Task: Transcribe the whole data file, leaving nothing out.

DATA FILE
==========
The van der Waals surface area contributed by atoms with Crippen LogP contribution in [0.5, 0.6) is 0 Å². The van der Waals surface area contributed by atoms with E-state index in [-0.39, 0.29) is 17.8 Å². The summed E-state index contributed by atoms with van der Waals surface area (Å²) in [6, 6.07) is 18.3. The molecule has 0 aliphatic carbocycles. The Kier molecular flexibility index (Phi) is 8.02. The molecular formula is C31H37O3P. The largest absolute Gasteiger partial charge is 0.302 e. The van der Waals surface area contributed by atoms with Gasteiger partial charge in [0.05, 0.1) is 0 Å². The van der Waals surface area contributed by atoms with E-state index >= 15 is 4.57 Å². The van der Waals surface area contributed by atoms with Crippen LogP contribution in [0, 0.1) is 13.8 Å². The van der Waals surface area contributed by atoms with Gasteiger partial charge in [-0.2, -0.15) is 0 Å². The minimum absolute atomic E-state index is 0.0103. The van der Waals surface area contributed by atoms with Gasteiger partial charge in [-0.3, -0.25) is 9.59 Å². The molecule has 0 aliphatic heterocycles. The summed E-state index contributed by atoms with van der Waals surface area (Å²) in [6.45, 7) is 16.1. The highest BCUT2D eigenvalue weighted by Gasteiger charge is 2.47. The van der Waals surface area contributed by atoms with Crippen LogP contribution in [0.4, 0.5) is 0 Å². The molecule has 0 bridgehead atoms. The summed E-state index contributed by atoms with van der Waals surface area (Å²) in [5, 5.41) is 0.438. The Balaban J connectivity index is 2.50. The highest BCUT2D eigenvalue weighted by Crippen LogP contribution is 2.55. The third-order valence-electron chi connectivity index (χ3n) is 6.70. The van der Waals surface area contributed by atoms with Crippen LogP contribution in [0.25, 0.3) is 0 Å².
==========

The van der Waals surface area contributed by atoms with Crippen LogP contribution in [0.5, 0.6) is 0 Å². The van der Waals surface area contributed by atoms with E-state index in [-0.39, 0.29) is 17.8 Å². The summed E-state index contributed by atoms with van der Waals surface area (Å²) in [6, 6.07) is 18.3. The molecule has 0 aliphatic carbocycles. The Kier molecular flexibility index (Phi) is 8.02. The molecular formula is C31H37O3P. The largest absolute Gasteiger partial charge is 0.302 e. The van der Waals surface area contributed by atoms with Gasteiger partial charge in [0.05, 0.1) is 0 Å². The van der Waals surface area contributed by atoms with E-state index >= 15 is 4.57 Å². The van der Waals surface area contributed by atoms with Crippen LogP contribution in [0, 0.1) is 13.8 Å². The van der Waals surface area contributed by atoms with Gasteiger partial charge in [-0.2, -0.15) is 0 Å². The minimum absolute atomic E-state index is 0.0103. The van der Waals surface area contributed by atoms with Gasteiger partial charge in [-0.3, -0.25) is 9.59 Å². The molecule has 0 aliphatic heterocycles. The summed E-state index contributed by atoms with van der Waals surface area (Å²) in [6.45, 7) is 16.1. The highest BCUT2D eigenvalue weighted by Gasteiger charge is 2.47. The van der Waals surface area contributed by atoms with Crippen LogP contribution in [0.4, 0.5) is 0 Å². The molecule has 0 bridgehead atoms. The summed E-state index contributed by atoms with van der Waals surface area (Å²) in [5, 5.41) is 0.438. The Balaban J connectivity index is 2.50. The highest BCUT2D eigenvalue weighted by Crippen LogP contribution is 2.55. The third-order valence-electron chi connectivity index (χ3n) is 6.70. The van der Waals surface area contributed by atoms with Crippen LogP contribution in [0.25, 0.3) is 0 Å².